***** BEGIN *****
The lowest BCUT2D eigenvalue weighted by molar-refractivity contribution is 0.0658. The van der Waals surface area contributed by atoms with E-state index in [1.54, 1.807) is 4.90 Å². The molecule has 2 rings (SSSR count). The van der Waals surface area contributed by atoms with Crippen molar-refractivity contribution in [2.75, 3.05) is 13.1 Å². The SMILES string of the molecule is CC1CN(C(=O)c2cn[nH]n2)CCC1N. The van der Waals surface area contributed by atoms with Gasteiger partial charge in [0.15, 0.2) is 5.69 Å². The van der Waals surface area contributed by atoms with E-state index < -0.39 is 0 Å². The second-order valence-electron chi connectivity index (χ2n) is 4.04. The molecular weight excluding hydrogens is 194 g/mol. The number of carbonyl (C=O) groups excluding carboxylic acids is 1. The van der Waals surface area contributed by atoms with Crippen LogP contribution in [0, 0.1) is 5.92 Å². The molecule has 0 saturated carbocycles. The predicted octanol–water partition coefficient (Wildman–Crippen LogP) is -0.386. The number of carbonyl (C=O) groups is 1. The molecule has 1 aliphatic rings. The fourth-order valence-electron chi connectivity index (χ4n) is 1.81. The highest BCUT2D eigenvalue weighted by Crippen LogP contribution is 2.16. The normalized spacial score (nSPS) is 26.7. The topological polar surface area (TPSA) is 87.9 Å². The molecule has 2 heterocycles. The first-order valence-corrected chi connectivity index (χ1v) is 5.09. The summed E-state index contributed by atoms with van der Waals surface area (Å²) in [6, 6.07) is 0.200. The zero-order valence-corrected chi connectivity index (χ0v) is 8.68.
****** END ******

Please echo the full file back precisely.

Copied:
The lowest BCUT2D eigenvalue weighted by molar-refractivity contribution is 0.0658. The van der Waals surface area contributed by atoms with E-state index in [1.54, 1.807) is 4.90 Å². The molecule has 2 rings (SSSR count). The van der Waals surface area contributed by atoms with Crippen molar-refractivity contribution in [2.75, 3.05) is 13.1 Å². The SMILES string of the molecule is CC1CN(C(=O)c2cn[nH]n2)CCC1N. The van der Waals surface area contributed by atoms with Gasteiger partial charge in [0.15, 0.2) is 5.69 Å². The van der Waals surface area contributed by atoms with E-state index < -0.39 is 0 Å². The second-order valence-electron chi connectivity index (χ2n) is 4.04. The molecular weight excluding hydrogens is 194 g/mol. The number of carbonyl (C=O) groups excluding carboxylic acids is 1. The van der Waals surface area contributed by atoms with Crippen LogP contribution in [0, 0.1) is 5.92 Å². The molecule has 0 saturated carbocycles. The predicted octanol–water partition coefficient (Wildman–Crippen LogP) is -0.386. The number of carbonyl (C=O) groups is 1. The molecule has 1 aliphatic rings. The fourth-order valence-electron chi connectivity index (χ4n) is 1.81. The highest BCUT2D eigenvalue weighted by Crippen LogP contribution is 2.16. The normalized spacial score (nSPS) is 26.7. The topological polar surface area (TPSA) is 87.9 Å². The molecule has 2 heterocycles. The first-order valence-corrected chi connectivity index (χ1v) is 5.09. The summed E-state index contributed by atoms with van der Waals surface area (Å²) in [6, 6.07) is 0.200. The zero-order valence-corrected chi connectivity index (χ0v) is 8.68.